21. Memorandum of Conversation1


  • RB–66


  • Ambassador Anatoliy F. Dobrynin, USSR
  • The Secretary
  • Mr. Philip ValdesEUR/SOV

The Secretary said he wanted to talk to Ambassador Dobrynin about the RB–66 fliers, since this could be troublesome.2 He said that the plane was not where it was supposed to be. There is no denial of this, and we have already expressed our regret. How it got where it did is still a deep mystery. We have sent senior officers to make a full investigation, and have checked everything out as far as we could, short of actually talking with the crew.

The plane was on a mission from Touls to just short of the North Sea. At 1358 the plane reported it was over its destination and was turning. At 1400, two minutes later, it was attacked. When it reported, therefore, it was already 150 miles off its course without knowing it. How the plane managed to make a 90 degree turn and not know it was lost we cannot explain.

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The Secretary said that the first point he wanted to make, therefore, was a solemn statement, for the U.S. Government, that the plane was not engaged in any mission in East Germany. Apart from our policy, which would preclude this, we have looked into the briefing and flight plan for this specific flight. We have the impression that the Soviet Government is in the process of deciding what to do. It is therefore important that Khrushchev know that the plane was off course, that we regret this, and that we have expressed our regrets.

The Secretary said that the second point he wanted to make was that he thought that the Soviet military had acted too fast in shooting down the plane. When Ambassador Dobrynin commented they were merely following orders, the Secretary replied that in that case the orders called for them to act too fast. He said there is quite a gap between Soviet orders and ours. We give signals, and help the plane turn back. Ambassador Dobrynin said the Soviets do the same. The Secretary replied that they had not in this case. Unlike the T–39 case, we had some communication with the RB–66, and if they had been aware of any signals, we would have heard from them.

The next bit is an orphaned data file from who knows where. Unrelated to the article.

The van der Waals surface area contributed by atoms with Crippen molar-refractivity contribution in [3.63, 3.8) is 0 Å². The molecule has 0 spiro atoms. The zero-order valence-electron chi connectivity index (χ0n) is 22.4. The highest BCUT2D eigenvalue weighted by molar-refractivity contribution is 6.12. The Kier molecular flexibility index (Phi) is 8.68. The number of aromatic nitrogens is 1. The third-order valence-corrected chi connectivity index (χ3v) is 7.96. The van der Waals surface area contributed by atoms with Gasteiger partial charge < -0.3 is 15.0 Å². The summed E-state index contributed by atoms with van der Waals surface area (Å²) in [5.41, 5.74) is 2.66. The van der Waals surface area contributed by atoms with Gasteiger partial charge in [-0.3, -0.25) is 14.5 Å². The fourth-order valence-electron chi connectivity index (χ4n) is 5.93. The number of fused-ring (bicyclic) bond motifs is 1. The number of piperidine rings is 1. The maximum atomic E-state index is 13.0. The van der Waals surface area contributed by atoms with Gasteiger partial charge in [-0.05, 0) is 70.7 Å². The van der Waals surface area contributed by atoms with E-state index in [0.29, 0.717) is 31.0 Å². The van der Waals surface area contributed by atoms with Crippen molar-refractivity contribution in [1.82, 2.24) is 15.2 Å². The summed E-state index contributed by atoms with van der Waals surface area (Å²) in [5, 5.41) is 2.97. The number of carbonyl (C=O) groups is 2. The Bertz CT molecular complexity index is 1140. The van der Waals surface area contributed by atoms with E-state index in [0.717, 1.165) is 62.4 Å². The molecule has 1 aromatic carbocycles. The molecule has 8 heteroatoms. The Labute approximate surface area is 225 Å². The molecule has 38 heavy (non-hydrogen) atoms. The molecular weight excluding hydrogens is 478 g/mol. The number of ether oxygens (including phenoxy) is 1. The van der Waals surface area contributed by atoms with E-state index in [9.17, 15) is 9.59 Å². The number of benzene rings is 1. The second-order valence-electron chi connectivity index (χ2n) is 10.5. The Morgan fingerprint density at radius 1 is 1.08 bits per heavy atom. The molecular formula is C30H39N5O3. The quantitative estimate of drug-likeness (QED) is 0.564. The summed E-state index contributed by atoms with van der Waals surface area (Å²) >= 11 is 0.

Ambassador Dobrynin commented that someone had told him in connection with the T–39 case that there had been no warning, and then had to say he was wrong two days later. Perhaps when the US speaks with the fliers in this case, they will also find they were wrong.

The Secretary said that there have been intrusions in both directions, and suggested that at some stage we ought perhaps to talk about procedures. Perhaps we would find, he added, that the Soviet procedures are better.

As a third point, the Secretary noted that US medical officers have seen one of the fliers. He said that we appreciate the fact that he is getting good medical care, but do think the Soviets ought to give the fliers back promptly. If it were the other way around, we would have no problem in dealing with it as accidental. It is important that the Soviets not try to create an incident that is not there, but treat it as an accident, for it would eat into other matters, and it should not be allowed to do that. If the fliers are returned, there should not be any matter of prestige, since this would be in the same category as helping people in distress at sea. The Secretary said he was certain the Soviet military people could confirm what he had said about the plane being off course. He strongly urged Dobrynin to pass to Khrushchev and Gromyko his earnest hope that they release the fliers and get the case over with, since it is not worth the irritations it would create.

Ambassador Dobrynin said he would inform Gromyko. He added that he had no new information, and could only confirm what was in the Soviet note of March 11.

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The Secretary said that after the last incident, one of the things that made this one so inexplicable was that we had taken measures to prevent any recurrence. Now, we are taking drastic measures.

Dobrynin repeated that he would pass the Secretary’s statements to Moscow.

  1. Source: Department of State, Central Files, POL 31–1 GER E–US. Confidential. Drafted by Valdes and approved in S on March 19. The meeting was held in Secretary Rusk’s office.
  2. For text of notes exchanged between the United States and Soviet Union concerning the incident, see American Foreign Policy: Current Documents, 1964, pp. 528–531.